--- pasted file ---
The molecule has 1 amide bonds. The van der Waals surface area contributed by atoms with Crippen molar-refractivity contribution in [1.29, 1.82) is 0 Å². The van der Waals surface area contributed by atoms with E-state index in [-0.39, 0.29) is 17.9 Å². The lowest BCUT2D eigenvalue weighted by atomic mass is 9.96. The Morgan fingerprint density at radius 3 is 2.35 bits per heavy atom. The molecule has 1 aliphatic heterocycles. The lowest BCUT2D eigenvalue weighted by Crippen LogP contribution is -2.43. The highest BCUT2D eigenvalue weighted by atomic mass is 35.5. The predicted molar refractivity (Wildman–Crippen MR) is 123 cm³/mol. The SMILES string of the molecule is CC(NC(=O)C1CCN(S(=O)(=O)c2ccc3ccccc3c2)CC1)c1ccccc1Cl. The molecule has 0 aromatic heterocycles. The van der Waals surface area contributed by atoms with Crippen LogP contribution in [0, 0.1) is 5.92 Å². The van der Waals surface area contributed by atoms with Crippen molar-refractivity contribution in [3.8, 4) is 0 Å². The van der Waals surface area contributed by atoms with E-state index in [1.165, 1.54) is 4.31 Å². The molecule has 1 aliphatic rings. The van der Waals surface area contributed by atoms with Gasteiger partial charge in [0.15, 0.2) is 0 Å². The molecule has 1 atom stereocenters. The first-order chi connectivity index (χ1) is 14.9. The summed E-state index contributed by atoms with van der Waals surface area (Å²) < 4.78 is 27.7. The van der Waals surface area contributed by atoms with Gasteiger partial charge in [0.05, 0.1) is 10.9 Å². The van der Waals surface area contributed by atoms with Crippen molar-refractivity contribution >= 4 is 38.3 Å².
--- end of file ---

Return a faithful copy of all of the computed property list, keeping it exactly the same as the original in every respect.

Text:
The molecule has 1 amide bonds. The van der Waals surface area contributed by atoms with Crippen molar-refractivity contribution in [1.29, 1.82) is 0 Å². The van der Waals surface area contributed by atoms with E-state index in [-0.39, 0.29) is 17.9 Å². The lowest BCUT2D eigenvalue weighted by atomic mass is 9.96. The Morgan fingerprint density at radius 3 is 2.35 bits per heavy atom. The molecule has 1 aliphatic heterocycles. The lowest BCUT2D eigenvalue weighted by Crippen LogP contribution is -2.43. The highest BCUT2D eigenvalue weighted by atomic mass is 35.5. The predicted molar refractivity (Wildman–Crippen MR) is 123 cm³/mol. The SMILES string of the molecule is CC(NC(=O)C1CCN(S(=O)(=O)c2ccc3ccccc3c2)CC1)c1ccccc1Cl. The molecule has 0 aromatic heterocycles. The van der Waals surface area contributed by atoms with Crippen LogP contribution in [0, 0.1) is 5.92 Å². The van der Waals surface area contributed by atoms with Crippen molar-refractivity contribution in [3.8, 4) is 0 Å². The van der Waals surface area contributed by atoms with E-state index in [1.165, 1.54) is 4.31 Å². The molecule has 1 aliphatic rings. The van der Waals surface area contributed by atoms with Gasteiger partial charge in [0.15, 0.2) is 0 Å². The molecule has 1 atom stereocenters. The first-order chi connectivity index (χ1) is 14.9. The summed E-state index contributed by atoms with van der Waals surface area (Å²) < 4.78 is 27.7. The van der Waals surface area contributed by atoms with Gasteiger partial charge in [0.05, 0.1) is 10.9 Å². The van der Waals surface area contributed by atoms with Crippen molar-refractivity contribution >= 4 is 38.3 Å².